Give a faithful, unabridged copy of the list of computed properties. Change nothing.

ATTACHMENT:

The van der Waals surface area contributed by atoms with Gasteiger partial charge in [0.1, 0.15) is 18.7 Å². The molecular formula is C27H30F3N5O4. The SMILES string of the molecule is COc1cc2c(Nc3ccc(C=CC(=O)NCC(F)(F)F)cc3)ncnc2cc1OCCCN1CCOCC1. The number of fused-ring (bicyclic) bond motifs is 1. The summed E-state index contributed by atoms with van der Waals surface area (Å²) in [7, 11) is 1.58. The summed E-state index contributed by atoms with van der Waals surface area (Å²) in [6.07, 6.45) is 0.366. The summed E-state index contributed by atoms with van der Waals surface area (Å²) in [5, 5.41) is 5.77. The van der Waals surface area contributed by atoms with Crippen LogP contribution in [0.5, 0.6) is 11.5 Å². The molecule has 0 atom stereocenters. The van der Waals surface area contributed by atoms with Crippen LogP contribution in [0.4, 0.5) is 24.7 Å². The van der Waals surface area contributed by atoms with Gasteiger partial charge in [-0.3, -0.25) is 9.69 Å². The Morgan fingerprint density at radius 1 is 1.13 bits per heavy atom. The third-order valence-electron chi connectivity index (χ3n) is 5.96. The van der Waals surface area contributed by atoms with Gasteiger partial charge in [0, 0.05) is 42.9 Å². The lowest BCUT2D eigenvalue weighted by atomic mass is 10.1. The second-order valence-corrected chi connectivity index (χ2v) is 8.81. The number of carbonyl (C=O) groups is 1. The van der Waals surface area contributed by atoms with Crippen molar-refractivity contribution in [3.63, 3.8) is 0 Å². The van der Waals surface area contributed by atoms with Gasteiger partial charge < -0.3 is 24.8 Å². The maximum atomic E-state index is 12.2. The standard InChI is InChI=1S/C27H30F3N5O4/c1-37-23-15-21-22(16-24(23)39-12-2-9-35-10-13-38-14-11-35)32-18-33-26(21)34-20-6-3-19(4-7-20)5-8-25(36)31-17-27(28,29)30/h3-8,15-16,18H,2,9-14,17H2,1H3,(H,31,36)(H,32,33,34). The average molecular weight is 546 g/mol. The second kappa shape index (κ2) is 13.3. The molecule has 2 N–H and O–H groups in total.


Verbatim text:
The van der Waals surface area contributed by atoms with Gasteiger partial charge in [0.1, 0.15) is 18.7 Å². The molecular formula is C27H30F3N5O4. The SMILES string of the molecule is COc1cc2c(Nc3ccc(C=CC(=O)NCC(F)(F)F)cc3)ncnc2cc1OCCCN1CCOCC1. The number of fused-ring (bicyclic) bond motifs is 1. The summed E-state index contributed by atoms with van der Waals surface area (Å²) in [7, 11) is 1.58. The summed E-state index contributed by atoms with van der Waals surface area (Å²) in [6.07, 6.45) is 0.366. The summed E-state index contributed by atoms with van der Waals surface area (Å²) in [5, 5.41) is 5.77. The van der Waals surface area contributed by atoms with Crippen LogP contribution in [0.5, 0.6) is 11.5 Å². The molecule has 0 atom stereocenters. The van der Waals surface area contributed by atoms with Crippen LogP contribution in [0.4, 0.5) is 24.7 Å². The van der Waals surface area contributed by atoms with Gasteiger partial charge in [-0.3, -0.25) is 9.69 Å². The Morgan fingerprint density at radius 1 is 1.13 bits per heavy atom. The third-order valence-electron chi connectivity index (χ3n) is 5.96. The van der Waals surface area contributed by atoms with Gasteiger partial charge in [0, 0.05) is 42.9 Å². The lowest BCUT2D eigenvalue weighted by atomic mass is 10.1. The second-order valence-corrected chi connectivity index (χ2v) is 8.81. The number of carbonyl (C=O) groups is 1. The van der Waals surface area contributed by atoms with Crippen molar-refractivity contribution in [3.63, 3.8) is 0 Å². The van der Waals surface area contributed by atoms with Gasteiger partial charge < -0.3 is 24.8 Å². The maximum atomic E-state index is 12.2. The standard InChI is InChI=1S/C27H30F3N5O4/c1-37-23-15-21-22(16-24(23)39-12-2-9-35-10-13-38-14-11-35)32-18-33-26(21)34-20-6-3-19(4-7-20)5-8-25(36)31-17-27(28,29)30/h3-8,15-16,18H,2,9-14,17H2,1H3,(H,31,36)(H,32,33,34). The average molecular weight is 546 g/mol. The second kappa shape index (κ2) is 13.3. The molecule has 2 N–H and O–H groups in total.